The summer months are an exciting opportunity for avid outdoor enthusiasts and newcomers alike to experience the outdoor spaces the world has to offer. As the snow and treacherous conditions clear at altitude, and temperatures rise to a manageable level above freezing, more and more folks see the summertime as more inviting and forgiving than the rugged and cold winter months. While the conditions in the summer are more merciful than the winter, it is still important to be educated about the environment you will be exploring.
When considering how to layer clothes in the summer for your outdoor adventures, it’s important to take a number of factors into account. How long will you be gone? What are the high and low temperatures during your trip? What are the day-to-day, and overall elevation gain and loss? Do you generally run warm, or are you susceptible to getting cold easily? Are you going to be near sea level, or at altitude? What does the wind look like? Will you be dealing with wind chill? How do you layer without getting too hot? These are all essential questions to ask yourself before you load up your pack, your car, and your body with every layer in your closet.
Another aspect of how to layer your clothes in the summer that you need to think about is how you personally respond and react to layered clothing. Are you someone that For some people, the smallest wrinkle in one of their middle layers or a sock can be cause for immense discomfort during their adventure. If this is the case for you, start with a long skin-tight base layer with a simple long sleeve, or T-shirt, in the middle with an outer shell to keep yourself insulated. This will protect you from any rain or wind, and can be enough to keep you warm during the cool morning of your summer hike. This allows you to take off the outer layer, and the base skin-tight layer if the sun beats down on you and the day warms up.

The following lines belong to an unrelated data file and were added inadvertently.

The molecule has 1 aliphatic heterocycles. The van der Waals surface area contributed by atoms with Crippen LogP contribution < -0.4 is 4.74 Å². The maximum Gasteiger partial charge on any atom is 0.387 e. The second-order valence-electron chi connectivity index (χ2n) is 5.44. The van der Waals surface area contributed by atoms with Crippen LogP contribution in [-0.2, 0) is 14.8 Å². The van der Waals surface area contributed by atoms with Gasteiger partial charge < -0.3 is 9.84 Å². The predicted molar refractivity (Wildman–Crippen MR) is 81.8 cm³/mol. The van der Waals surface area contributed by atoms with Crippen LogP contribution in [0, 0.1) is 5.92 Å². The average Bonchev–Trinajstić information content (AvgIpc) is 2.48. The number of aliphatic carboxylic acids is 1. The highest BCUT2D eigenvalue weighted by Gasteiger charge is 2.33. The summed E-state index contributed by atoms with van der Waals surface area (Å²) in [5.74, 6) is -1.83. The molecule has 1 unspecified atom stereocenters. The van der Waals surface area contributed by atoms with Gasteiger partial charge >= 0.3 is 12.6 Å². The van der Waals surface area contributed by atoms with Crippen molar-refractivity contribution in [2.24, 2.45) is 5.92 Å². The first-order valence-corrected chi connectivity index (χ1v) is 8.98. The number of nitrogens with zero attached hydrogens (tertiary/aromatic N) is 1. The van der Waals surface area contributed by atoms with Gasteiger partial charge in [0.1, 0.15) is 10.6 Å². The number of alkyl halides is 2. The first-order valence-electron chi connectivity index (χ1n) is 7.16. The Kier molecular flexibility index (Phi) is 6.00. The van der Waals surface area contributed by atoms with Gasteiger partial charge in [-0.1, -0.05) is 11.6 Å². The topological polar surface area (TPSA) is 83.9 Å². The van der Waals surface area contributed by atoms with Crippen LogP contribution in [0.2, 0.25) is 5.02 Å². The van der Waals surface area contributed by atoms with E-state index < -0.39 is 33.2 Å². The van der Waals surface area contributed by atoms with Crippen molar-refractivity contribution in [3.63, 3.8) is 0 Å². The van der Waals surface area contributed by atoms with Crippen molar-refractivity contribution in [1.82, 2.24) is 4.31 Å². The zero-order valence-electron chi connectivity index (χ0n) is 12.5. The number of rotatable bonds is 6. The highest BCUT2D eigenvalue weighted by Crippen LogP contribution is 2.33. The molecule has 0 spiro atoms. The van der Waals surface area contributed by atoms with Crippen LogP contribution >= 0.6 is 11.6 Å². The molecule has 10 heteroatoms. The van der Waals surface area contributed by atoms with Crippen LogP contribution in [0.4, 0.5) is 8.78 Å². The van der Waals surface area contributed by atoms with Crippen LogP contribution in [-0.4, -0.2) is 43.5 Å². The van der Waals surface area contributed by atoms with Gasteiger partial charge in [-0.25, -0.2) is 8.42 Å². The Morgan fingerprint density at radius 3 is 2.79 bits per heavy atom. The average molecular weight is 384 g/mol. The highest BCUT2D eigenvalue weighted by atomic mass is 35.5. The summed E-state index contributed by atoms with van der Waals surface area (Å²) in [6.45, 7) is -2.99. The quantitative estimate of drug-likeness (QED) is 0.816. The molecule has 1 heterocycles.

A common misconception about layering clothes in the summer is that you don’t need to! You might not need quite as much super heavy clothing, but you do need to be prepared for the elements where you are adventuring. During your summer camping trips and hikes, it can get very cold at night around camp and particularly in the morning when you start your day of hiking or climbing. You need to be sure to prepare for the coldest weather, and most treacherous conditions you might encounter, while also having breathable, light layers for when the sun comes out. We will get to the right materials for layering clothes in the summer below, but it’s essential to give yourself options considering the change in temperature at elevation, and in the outdoors.
The types of material you choose for layering clothes in the summer. Make sure to take at least a light waterproof layer, just in case it rains on you. Depending on where you are adventuring, this may not be completely necessary, but it is fairly easy to wrap up and pack a light waterproof layer or poncho in case of emergency. Have this somewhere that is easily accessible, but you don’t have to wear it at all times. You will be thankful that you have this outer layer if the time and weather calls for it.